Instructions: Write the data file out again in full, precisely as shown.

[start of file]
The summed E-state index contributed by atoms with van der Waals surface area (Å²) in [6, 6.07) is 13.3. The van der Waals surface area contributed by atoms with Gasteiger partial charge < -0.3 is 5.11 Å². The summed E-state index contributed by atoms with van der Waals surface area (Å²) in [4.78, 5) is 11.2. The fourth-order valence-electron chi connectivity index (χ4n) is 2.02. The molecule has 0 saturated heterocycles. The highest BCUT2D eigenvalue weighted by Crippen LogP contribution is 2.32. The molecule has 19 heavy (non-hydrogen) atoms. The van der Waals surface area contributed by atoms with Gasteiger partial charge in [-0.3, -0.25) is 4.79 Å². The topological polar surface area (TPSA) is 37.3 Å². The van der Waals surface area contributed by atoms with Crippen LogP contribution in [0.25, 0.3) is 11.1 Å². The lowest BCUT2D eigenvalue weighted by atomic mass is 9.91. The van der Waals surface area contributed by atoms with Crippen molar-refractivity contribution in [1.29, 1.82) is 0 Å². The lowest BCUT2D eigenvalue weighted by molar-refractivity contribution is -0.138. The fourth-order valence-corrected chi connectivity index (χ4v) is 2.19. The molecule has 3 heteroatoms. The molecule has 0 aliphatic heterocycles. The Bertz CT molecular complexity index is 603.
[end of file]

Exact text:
The summed E-state index contributed by atoms with van der Waals surface area (Å²) in [6, 6.07) is 13.3. The van der Waals surface area contributed by atoms with Gasteiger partial charge < -0.3 is 5.11 Å². The summed E-state index contributed by atoms with van der Waals surface area (Å²) in [4.78, 5) is 11.2. The fourth-order valence-electron chi connectivity index (χ4n) is 2.02. The molecule has 0 saturated heterocycles. The highest BCUT2D eigenvalue weighted by Crippen LogP contribution is 2.32. The molecule has 19 heavy (non-hydrogen) atoms. The van der Waals surface area contributed by atoms with Gasteiger partial charge in [-0.3, -0.25) is 4.79 Å². The topological polar surface area (TPSA) is 37.3 Å². The van der Waals surface area contributed by atoms with Crippen LogP contribution in [0.25, 0.3) is 11.1 Å². The lowest BCUT2D eigenvalue weighted by atomic mass is 9.91. The van der Waals surface area contributed by atoms with Crippen molar-refractivity contribution in [1.29, 1.82) is 0 Å². The lowest BCUT2D eigenvalue weighted by molar-refractivity contribution is -0.138. The fourth-order valence-corrected chi connectivity index (χ4v) is 2.19. The molecule has 3 heteroatoms. The molecule has 0 aliphatic heterocycles. The Bertz CT molecular complexity index is 603.